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Theses: Copyright: seeking permission

This guide is intended to provide advice to PGR students on their eThesis

Asking permissions

There may be times when you need to think about asking the copyright holder for permission to use their work in your thesis.

Scenarios like this are because you cannot use the exception, non-commercial research or private study because your use is not Fair dealing. Examples of this can include: 

  • If you use more than a reasonable amount of someone else’s work in your thesis you may need to ask for permission.
  • If you are using a whole work that belongs to someone else you should seek permission. This could mean you are using an image, a photograph, a poem or a map, it doesn’t have to mean an entire article; these standalone items are considered to be whole works.

You need to determine whether you’ve used someone else’s work beyond the permitted exceptions and need to seek permission. this is a personal responsibility.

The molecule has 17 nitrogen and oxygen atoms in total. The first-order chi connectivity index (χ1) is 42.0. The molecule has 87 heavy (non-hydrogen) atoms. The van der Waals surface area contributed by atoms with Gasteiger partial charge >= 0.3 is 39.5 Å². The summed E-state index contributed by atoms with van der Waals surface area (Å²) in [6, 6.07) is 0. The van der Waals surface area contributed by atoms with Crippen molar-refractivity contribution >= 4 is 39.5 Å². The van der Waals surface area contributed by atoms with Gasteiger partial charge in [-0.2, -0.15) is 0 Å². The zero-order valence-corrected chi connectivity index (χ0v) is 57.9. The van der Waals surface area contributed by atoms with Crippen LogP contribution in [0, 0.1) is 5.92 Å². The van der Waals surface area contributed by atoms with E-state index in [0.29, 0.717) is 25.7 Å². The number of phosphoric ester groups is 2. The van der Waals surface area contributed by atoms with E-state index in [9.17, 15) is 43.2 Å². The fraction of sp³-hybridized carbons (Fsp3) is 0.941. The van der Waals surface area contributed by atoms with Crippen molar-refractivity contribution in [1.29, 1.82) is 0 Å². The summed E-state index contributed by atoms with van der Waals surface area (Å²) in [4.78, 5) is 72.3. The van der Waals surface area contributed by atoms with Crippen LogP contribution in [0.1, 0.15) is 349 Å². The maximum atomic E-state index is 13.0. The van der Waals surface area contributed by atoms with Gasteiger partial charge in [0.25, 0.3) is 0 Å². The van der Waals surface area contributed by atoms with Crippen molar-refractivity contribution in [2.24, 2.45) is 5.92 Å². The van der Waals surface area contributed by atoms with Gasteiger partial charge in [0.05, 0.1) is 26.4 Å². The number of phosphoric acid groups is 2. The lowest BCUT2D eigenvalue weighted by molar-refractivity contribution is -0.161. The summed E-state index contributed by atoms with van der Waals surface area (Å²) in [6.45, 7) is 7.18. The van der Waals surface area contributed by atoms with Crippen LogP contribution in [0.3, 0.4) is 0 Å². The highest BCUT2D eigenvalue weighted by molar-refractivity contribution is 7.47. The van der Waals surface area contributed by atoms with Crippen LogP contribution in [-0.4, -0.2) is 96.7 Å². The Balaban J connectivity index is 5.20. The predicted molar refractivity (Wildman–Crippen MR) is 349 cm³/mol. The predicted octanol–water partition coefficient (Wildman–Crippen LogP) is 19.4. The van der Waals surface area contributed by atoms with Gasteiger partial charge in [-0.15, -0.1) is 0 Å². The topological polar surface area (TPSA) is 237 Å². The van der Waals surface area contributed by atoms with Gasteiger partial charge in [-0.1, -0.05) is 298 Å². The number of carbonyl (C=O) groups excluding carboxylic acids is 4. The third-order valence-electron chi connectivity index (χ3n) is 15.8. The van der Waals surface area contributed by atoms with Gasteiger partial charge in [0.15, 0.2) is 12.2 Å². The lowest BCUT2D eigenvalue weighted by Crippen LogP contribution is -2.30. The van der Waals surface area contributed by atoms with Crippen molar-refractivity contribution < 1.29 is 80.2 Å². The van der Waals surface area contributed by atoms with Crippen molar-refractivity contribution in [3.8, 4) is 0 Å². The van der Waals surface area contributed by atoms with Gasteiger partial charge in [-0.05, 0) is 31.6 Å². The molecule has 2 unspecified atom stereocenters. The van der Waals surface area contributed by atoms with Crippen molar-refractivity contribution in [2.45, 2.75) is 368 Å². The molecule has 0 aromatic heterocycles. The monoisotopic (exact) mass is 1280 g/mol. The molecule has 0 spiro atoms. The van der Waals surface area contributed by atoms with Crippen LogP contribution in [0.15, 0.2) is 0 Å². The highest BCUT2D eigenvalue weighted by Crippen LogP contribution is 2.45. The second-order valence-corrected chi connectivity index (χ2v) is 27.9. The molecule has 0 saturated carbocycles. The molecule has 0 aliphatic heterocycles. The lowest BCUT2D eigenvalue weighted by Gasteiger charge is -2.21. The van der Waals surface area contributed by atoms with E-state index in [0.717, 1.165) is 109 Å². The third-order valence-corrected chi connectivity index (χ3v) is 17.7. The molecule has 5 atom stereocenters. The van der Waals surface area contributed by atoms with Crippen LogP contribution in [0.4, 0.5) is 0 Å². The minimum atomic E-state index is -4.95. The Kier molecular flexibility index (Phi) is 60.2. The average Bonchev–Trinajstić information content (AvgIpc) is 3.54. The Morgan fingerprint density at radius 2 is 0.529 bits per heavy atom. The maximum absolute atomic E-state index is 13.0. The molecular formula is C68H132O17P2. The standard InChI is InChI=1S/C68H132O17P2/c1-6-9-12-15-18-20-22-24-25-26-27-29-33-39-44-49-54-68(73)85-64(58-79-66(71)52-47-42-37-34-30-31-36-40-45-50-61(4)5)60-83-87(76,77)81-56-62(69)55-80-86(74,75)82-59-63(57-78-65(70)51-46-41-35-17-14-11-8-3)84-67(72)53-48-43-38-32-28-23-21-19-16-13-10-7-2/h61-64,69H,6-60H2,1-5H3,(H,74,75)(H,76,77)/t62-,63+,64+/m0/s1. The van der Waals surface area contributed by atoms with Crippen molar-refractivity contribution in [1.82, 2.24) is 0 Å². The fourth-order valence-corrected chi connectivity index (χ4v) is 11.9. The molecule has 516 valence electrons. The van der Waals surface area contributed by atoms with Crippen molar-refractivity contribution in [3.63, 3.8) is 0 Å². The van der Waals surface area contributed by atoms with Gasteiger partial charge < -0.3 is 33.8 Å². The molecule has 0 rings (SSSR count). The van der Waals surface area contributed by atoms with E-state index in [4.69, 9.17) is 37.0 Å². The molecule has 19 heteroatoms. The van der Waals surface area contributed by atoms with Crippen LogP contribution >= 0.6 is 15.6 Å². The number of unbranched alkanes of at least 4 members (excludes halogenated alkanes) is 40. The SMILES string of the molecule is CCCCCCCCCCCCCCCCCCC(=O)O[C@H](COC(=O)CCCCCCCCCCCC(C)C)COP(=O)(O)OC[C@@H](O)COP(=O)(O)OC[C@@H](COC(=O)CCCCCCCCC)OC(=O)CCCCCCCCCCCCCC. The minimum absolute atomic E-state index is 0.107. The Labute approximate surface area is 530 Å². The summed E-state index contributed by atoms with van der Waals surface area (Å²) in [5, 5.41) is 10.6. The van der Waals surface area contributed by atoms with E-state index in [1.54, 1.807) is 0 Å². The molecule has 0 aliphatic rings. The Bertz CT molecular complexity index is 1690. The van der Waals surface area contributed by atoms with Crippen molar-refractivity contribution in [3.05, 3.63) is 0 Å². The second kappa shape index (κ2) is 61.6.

How to ask for permission

How do I ask permission?

To request permission you need to identify the copyright owner. It may be the author, a publisher or a photographer. Many publishers will give information on their website about who to contact for permission. Look out for words such as rights/ permissions/ copyright clearance.

In your correspondence, remember to include who you are, your institution, the item you are seeking permission to use and why (your thesis).

It’s vitally important that you receive permission in writing; verbal permission will not suffice. Remember to keep copies of the replies you receive.

**Ideally, you should do this while writing your thesis rather than waiting until the end***



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Permission declined/unobtainable

What happens if I can't get permission to use the third party copyright material in my thesis? 

If the student is unable to obtain permission for the use of substantial copyright material, then we can apply an indefinite moratorium on the thesis.

Where a student is unable to obtain permission for the use of a limited range of copyright material, then the electronic copy of the thesis can be submitted in two versions: a full version with a moratorium on publication and a second version without the third-party copyright material (maintaining the original pagination) which will be placed on the Research Repository. Please contact Rebecca Clarke, Open Research Librarian, for any queries relating to third-party copyright and how it can be managed within your thesis submission.